Creating an Innovation System
Recently I’ve written about how to create an innovative culture and how to make resources available for innovation by creating “on ramps“.Â In this post I’m going to provide the keys for creating an Innovation System.Â My innovation system has 4 components/processes: capturing ideas, evaluating them, communication and the underlying systems.
I’ve suggested creating innovation teams as step #3 in developing an innovative culture.Â Teams of cross-functional, quick start, innovative people can help spur innovation.Â However anyone in the organization should be able to submit an idea through a simple online process.Â My suggestion is to not allow ideas to be submitted anonymously.Â This is not a system for suggesting a foosball table be installed in the break room.Â You want people who are excited about an idea to be part of the process.Â Â Â To make sure you’re getting appropriate ideas, I suggest posting 10 broad challenges facing your industry or company on your intranet and challenging employees to solve them creatively.
Keys to Success: Make the method ofÂ submitting an idea simple and straightforward.Â Let people know the next steps and when they will occur.Â Remind employees that there are no bad ideas yet most ideas will not move forward, only the best ideas will be funded.
Here’s when you bring in the critical thinking. Whereas any idea is a good idea in the brainstorming and capture process, when it comes to deciding which ideas to move forward you need the ability to discern what is a “good” idea vs an idea is not quite ready for prime time.Â You need to develop a standard idea evaluation with the following outcomes: move forward w/ allocated resources, hold, or abandon.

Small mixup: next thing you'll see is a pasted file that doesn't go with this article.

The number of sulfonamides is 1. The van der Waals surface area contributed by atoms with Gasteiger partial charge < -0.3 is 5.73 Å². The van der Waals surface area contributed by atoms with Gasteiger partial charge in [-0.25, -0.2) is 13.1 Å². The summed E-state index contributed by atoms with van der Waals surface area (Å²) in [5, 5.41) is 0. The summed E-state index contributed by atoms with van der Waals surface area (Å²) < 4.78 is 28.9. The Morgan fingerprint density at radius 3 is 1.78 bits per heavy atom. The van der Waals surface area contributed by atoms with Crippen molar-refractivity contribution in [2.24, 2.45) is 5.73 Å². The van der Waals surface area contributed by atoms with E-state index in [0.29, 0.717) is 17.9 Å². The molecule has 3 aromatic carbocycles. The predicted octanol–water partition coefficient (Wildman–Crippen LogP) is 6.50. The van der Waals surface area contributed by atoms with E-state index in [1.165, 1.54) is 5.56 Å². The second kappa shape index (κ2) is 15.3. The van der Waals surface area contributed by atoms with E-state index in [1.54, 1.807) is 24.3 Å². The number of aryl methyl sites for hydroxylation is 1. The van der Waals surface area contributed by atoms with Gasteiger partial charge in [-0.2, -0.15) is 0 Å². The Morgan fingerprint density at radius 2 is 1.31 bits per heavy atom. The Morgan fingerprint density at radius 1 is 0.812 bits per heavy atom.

Keys to Success: The evaluation process is where things can go horribly awry.Â Politics, heavy handed executives, turf battles, and pet projects can enter the decision making process and make a mockery of the process.Â To combat these influences the evaluation process must remain democratic and transparent.
Decisions are made during the idea evaluation.Â Many ideas won’t move forward and it’s important that people know why their ideas weren’t green-lighted.Â Information should be communicated openly (like on an intranet, wiki, blog, etc) but make sure that entrants know the status of their ideas well before they are published within the company.Â When communicating pay special attention to ideas that aren’t moving forward:
- Hold – be prepared to answer why it is not moving forward and what circumstances would need to occur to advance the idea
- Abandon – describe with empathy why the idea could not be moved forward? Was it too ambitious? Was it too costly?
Keys to Success: Again, ensuring that individuals believe the system is fair and just is key.Â How people are communicated with will either strengthen their bonds with the company or erode them.Â Communications must be made with grace and honesty.
Each of the three components above (in, evaluation, out) are supported by a fourth component that enables the others.Â One can buy an innovation support system, but smaller organizations may suffice with a web form for entering ideas and a blog or wikipage for communicating status.Â It can be as small or big as your situation warrants, but I’d recommend not over engineering anything.
The common theme in innovation is people.Â Take out the corporate B.S. and let people attack industry/company challenges without handcuffs.Â Yet a innovation free for all quickly collapses.Â Having a simple system for capturing, evaluating and communication can provide the necessary structure that allows innovation to flourish.
So you now have: 7 steps to create an innovative culture and an innovation system.Â Are you generating ideas yet?
photo credit maple @ freedigitalphotos.net